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Medical marijuana

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Questioning the ‘wonder drug’

Unlike many of my peers, I have never tried marijuana in any form. I am not bragging; it is a simple fact. Why not? Well, I had other interests and passions and smoking pot did not factor into them. Looking back, I don’t believe I missed much. 

Now, as a medical professional I am disturbed by what I see as a huge shift in attitudes toward marijuana. Far from being a throwback to the psychedelic “Age of Aquarius” and the purview of aging hippies, marijuana is now mainstream and, according to some, the new medical wonder drug. Recent polls show that over 50 percent of adults over 18 have tried marijuana and nearly half of those still use it. Even more telling is that over 80 percent of adults support legalization of medical marijuana. The numbers for legalization of recreational marijuana are more evenly split with about 50 percent for and 50 percent against. 

How did we get from the days of “Reefer Madness” to marijuana as medical magic bullet for all sorts of ills?

Advocates of recreational marijuana use have asserted that marijuana is no more dangerous than alcohol and tobacco. In fact, it is claimed to be safer in terms of its negative impact on society and the individual. For years, anecdotal reports claimed that marijuana is effective for pain in terminal cancer patients that does not respond well to standard pain medications. In addition, marijuana is claimed to be beneficial for all sorts of other medical conditions ranging from seizure disorders to behavioral problems, such as attention deficit disorder, and even major psychiatric illness such as depression and schizophrenia. State governments, if not the federal government, see legal marijuana as a nice source of tax revenue. 

Medical use of marijuana has given it a legitimacy it did not possess as a purely recreational drug. Politicians jumped on the marijuana bandwagon with a vengeance. Many regard it as harmless. Attorney John “For the People” Morgan has made it his personal mission to legalize marijuana in Florida. 

Marijuana has been around for generations and is widely regarded as a relatively harmless drug. It appears to have some legitimate medical uses. Legalization will clear a lot of jail cells, add tax revenue, help a lot of very sick people. What’s not to like?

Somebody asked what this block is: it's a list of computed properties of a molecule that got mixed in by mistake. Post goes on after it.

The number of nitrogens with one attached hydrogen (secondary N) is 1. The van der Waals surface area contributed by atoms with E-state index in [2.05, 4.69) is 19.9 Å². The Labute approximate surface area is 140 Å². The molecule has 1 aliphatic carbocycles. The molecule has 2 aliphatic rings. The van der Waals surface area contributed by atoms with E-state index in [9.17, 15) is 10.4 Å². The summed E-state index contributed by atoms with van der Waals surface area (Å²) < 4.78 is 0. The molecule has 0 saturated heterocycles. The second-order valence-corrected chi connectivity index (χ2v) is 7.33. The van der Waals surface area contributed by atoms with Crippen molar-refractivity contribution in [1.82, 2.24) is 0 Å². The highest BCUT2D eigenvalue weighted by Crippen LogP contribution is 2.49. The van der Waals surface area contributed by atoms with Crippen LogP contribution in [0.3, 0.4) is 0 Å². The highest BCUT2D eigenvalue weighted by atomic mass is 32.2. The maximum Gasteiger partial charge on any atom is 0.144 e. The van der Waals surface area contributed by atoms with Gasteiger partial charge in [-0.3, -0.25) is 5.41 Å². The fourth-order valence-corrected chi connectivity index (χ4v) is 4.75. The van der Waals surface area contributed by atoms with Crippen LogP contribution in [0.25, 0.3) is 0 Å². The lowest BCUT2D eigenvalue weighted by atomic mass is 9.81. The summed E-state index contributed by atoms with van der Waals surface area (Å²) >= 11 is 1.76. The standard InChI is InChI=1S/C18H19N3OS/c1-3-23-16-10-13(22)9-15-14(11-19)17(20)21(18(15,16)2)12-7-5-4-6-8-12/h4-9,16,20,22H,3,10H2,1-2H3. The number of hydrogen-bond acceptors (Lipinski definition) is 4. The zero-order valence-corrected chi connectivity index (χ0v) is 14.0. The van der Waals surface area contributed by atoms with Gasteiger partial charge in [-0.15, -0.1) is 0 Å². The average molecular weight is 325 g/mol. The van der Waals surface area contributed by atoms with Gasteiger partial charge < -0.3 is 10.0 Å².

I question whether marijuana is really as great a drug as advocates claim. Where is the data on this? As a physician who must practice evidence-based medicine, where are the studies showing safety and effectiveness?

Alex Berenson, an investigative reporter and author of the book, “Tell Your Children: The Truth About Marijuana, Mental Illness, and Violence,” paints a darker picture than advanced in much of the popular media. Berenson cites large studies published in notable publications such as the American Journal of Psychiatry, Frontiers of Forensic Psychiatry, Schizophrenia Bulletin, and Journal of Interpersonal Violence. These show that marijuana use is linked to a threefold increased risk of opiate use, to increased risk of schizophrenia and psychosis (breaking from reality), especially in teenagers, and increased risk of violence, including homicide. OK, all drugs have a down side, but what about the supposed medical benefits of marijuana? 

In 2017, the National Academy of Medicine published a comprehensive review of marijuana*. Among its findings was this, “cannabis use is likely to increase the risk of developing schizophrenia and other psychoses; the higher the use, the greater the risk.” Newer growing methods and preparations have increased the potency of marijuana several fold, from about 2 percent THC (the active ingredient) in the ’70s to as high as 20-25 percent today. The review found a disturbing lack of evidence for effectiveness for many of the medical conditions for which marijuana is promoted. There was conclusive or substantial evidence for benefits only in three areas: chronic pain, nausea and vomiting associated with cancer chemotherapy, and patient-reported spasticity from multiple sclerosis. For the latter two, cannabis was taken orally, not smoked or inhaled. For spasticity from MS, the reports from clinicians did not corroborate what patients reported. Hardly a wonder drug. 

The conclusions of the review were we need more, and better, studies before recommending marijuana for many indications. This is not what marijuana advocates want to hear, especially those with a financial, political, or other vested interest. 

All prescription medications are sold through pharmacies and managed by a physician who knows the patient and is in the best position to monitor the individual’s response to treatment. Why do we treat marijuana differently? Why establish separate, “licensed” marijuana shops. Medical use of marijuana is not a moral, social, or political issue; it is a medical one. Medical marijuana has become a divisive political football. This does not help those who might benefit from its use.  

*http://www.nationalacademies.org/hmd/Reports/2017/health-effects-of-cannabis-and-cannabinoids.aspx

About the author

Rick Bosshardt, M.D., FACS

Richard Bosshardt, M.D., graduated from the University of Miami School of Medicine in 1978. He founded Bosshardt & Marzek Plastic Surgery Associates, Lake County’s first practice to provide full-time cosmetic and reconstructive plastic surgery services, in 1989.

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